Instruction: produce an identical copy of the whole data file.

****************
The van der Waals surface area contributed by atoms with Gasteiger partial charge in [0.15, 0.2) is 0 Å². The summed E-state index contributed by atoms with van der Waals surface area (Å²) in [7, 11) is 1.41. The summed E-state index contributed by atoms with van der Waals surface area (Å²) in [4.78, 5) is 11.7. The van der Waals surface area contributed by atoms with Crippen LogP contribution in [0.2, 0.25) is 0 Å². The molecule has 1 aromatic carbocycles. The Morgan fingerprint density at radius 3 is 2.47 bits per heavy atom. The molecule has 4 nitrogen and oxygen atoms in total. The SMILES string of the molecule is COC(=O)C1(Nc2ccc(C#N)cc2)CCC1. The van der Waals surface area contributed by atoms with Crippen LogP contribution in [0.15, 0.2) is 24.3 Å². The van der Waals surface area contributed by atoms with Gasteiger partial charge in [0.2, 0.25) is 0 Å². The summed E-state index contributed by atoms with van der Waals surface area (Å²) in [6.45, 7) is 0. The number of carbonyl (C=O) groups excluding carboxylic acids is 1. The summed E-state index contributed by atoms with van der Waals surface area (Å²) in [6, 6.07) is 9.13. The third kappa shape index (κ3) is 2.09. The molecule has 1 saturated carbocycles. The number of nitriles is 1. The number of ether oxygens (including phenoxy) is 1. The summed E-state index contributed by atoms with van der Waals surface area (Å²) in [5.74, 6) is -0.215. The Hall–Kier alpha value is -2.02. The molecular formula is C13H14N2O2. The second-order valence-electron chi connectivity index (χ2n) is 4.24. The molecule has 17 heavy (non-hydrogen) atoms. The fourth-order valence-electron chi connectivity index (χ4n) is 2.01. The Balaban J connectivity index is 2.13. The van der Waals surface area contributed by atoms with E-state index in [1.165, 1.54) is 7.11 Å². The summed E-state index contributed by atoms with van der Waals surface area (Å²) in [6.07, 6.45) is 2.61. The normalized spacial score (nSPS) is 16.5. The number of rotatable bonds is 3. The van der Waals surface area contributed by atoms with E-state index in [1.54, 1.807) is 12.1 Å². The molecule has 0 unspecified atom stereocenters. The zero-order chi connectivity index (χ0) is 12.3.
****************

The van der Waals surface area contributed by atoms with Gasteiger partial charge in [0.15, 0.2) is 0 Å². The summed E-state index contributed by atoms with van der Waals surface area (Å²) in [7, 11) is 1.41. The summed E-state index contributed by atoms with van der Waals surface area (Å²) in [4.78, 5) is 11.7. The van der Waals surface area contributed by atoms with Crippen LogP contribution in [0.2, 0.25) is 0 Å². The molecule has 1 aromatic carbocycles. The Morgan fingerprint density at radius 3 is 2.47 bits per heavy atom. The molecule has 4 nitrogen and oxygen atoms in total. The SMILES string of the molecule is COC(=O)C1(Nc2ccc(C#N)cc2)CCC1. The van der Waals surface area contributed by atoms with Crippen LogP contribution in [0.15, 0.2) is 24.3 Å². The van der Waals surface area contributed by atoms with Gasteiger partial charge in [0.2, 0.25) is 0 Å². The summed E-state index contributed by atoms with van der Waals surface area (Å²) in [6.45, 7) is 0. The number of carbonyl (C=O) groups excluding carboxylic acids is 1. The summed E-state index contributed by atoms with van der Waals surface area (Å²) in [6, 6.07) is 9.13. The third kappa shape index (κ3) is 2.09. The molecule has 1 saturated carbocycles. The number of nitriles is 1. The number of ether oxygens (including phenoxy) is 1. The summed E-state index contributed by atoms with van der Waals surface area (Å²) in [5.74, 6) is -0.215. The Hall–Kier alpha value is -2.02. The molecular formula is C13H14N2O2. The second-order valence-electron chi connectivity index (χ2n) is 4.24. The molecule has 17 heavy (non-hydrogen) atoms. The fourth-order valence-electron chi connectivity index (χ4n) is 2.01. The Balaban J connectivity index is 2.13. The van der Waals surface area contributed by atoms with E-state index in [1.165, 1.54) is 7.11 Å². The summed E-state index contributed by atoms with van der Waals surface area (Å²) in [6.07, 6.45) is 2.61. The normalized spacial score (nSPS) is 16.5. The number of rotatable bonds is 3. The van der Waals surface area contributed by atoms with E-state index in [1.54, 1.807) is 12.1 Å². The molecule has 0 unspecified atom stereocenters. The zero-order chi connectivity index (χ0) is 12.3.